Dynasty Prospect Profile: Equanimeous St. Brown
Equanimeous St. Brown, WR, Notre Dame
Combine and Pro Day results:
(percentile rank among all WRs at the Combine since 1999, courtesy of mockdraftable.com):
40-yard dash: 4.48 seconds (65th)
Vertical: 34.5” (39th)
20-yard shuttle: N/A
After a quiet freshman season that was cut 4 games short by a shoulder injury, St. Brown emerged as QB DeShone Kizer’s top target in 2016. He led the team in all major receiving categories, accounting for 27.1% of the receptions, 31.5% of the receiving yards and 33.3% of the TDs.
St. Brown’s juicy 16.6 yards per catch was fueled by 15 grabs of 20+ yards and 5 of 40+. Four of his 9 TDs came from 29+ yards out. He hit pay dirt in 7 of 12 games, including a pair of multi-TD outings.
The strong sophomore campaign landed St. Brown on the Biletnikoff Award Watch List heading into 2017. But his numbers tumbled alongside the Notre Dame passing game.
With Kizer off to the NFL, QBs Brandon Wimbush and Ian Book combined for just 2,326 passing yards and 20 TDs. Those marks ranked 100th and 63rd, respectively, among 130 FBS schools.
St. Brown still led the squad in catches and yards, while ranking 2nd in TDs to sophomore WR Kevin Stepherson’s 5. But his market share numbers dropped across the board: 18.1% of the receptions, 22.1% of the yards and 20% of the TDs.
St. Brown’s 1.70 yards per route run ranked a decent 37th among 133 draft-eligible WRs, according to Pro Football Focus. But he mustered only 6.96 yards per target — just a tad higher than the 6.51 mark posted by the rest of Notre Dame’s pass catchers. That 6.91% difference ranked just 20th among 25 of this year’s top WR prospects.
Games watched - Texas (2016), Virginia Tech (2016), Temple, Stanford, LSU
St. Brown is a fluid athlete for a man of his size. He’s smooth in and out of breaks …
… And he’s a weapon after the catch.
St. Brown did most of his damage at Notre Dame downfield, primarily on ‘go’ routes and posts. He was also effective on comebacks, selling the vertical threat and then coming back hard to the ball.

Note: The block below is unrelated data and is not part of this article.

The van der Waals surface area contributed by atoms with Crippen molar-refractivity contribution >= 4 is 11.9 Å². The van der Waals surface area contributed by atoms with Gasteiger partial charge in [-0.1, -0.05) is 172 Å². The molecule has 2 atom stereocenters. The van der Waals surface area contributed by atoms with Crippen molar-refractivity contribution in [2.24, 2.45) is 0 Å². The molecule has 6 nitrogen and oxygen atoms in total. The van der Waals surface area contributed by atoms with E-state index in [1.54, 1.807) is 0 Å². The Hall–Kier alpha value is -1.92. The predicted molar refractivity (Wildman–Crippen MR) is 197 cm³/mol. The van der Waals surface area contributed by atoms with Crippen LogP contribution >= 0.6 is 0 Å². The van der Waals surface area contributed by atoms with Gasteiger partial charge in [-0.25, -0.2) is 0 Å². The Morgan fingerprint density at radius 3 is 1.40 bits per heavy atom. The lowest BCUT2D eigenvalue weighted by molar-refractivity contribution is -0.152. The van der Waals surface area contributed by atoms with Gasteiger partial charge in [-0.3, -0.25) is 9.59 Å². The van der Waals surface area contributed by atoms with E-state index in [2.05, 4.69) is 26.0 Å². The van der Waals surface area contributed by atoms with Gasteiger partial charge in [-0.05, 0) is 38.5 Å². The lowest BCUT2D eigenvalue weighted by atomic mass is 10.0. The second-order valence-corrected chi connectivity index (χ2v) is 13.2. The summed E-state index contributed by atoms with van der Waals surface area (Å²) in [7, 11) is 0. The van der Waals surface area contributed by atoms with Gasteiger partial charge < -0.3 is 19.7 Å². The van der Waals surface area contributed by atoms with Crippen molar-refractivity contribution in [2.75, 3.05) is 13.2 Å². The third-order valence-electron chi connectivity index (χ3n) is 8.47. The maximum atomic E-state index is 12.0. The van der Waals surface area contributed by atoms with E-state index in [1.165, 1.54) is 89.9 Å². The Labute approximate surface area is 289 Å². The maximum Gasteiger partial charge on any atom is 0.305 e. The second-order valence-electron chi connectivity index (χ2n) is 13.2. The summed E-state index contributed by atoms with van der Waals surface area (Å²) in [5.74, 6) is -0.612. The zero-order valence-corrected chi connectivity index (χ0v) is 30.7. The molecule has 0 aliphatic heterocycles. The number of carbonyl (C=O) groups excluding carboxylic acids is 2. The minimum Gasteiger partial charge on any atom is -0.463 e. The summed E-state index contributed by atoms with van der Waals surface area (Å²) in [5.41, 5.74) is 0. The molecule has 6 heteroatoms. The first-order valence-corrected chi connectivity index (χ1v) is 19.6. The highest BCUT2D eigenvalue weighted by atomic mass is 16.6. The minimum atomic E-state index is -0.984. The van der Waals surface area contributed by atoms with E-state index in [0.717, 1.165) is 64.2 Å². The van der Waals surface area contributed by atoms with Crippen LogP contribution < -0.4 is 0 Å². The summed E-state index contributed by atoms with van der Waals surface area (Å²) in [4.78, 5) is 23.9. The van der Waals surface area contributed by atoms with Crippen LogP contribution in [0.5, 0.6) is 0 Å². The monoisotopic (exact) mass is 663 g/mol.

Outside of that, though, we don’t see him running a wide variety of routes. He’ll need to expand his tree at the next level.
While Pro Football Focus charged St. Brown with a mediocre 8.33% drop rate this past season, he’s generally a strong hands catcher with a large catch radius.
Where St. Brown disappoints most is in contested-catch situations. He flashes the ability to dominate with that 6’5 frame …
But he too often lets the ball get into his body, rather than high-pointing it. That negates the size advantage he holds over defenders.
It might be a lazy comparison because they hail from the same school, but there’s some Michael Floyd to St. Brown’s game. They’re both big, long, athletic WRs who do their best work downfield. St. Brown actually has a couple of inches on Floyd and ran just 1 hundredth of a second slower in the 40-yard dash.
Floyd, of course, has had an up-and-down pro career. His peak was a 1,041-yard campaign in his 2nd season. The valley has been 566 total yards for 3 different teams across the past 2 years.
St. Brown presents a similar range of outcomes. His combination of size and fluidity give him intriguing upside. But he’ll need to expand his route tree and improve in contested situations if he wants to reach that ceiling.
A poor 2017 campaign — due at least in part to shoddy QB play — figures to slash St. Brown’s price in both the NFL Draft and dynasty drafts. He’s certainly worth a look once you get into “why-the-heck-not?” territory.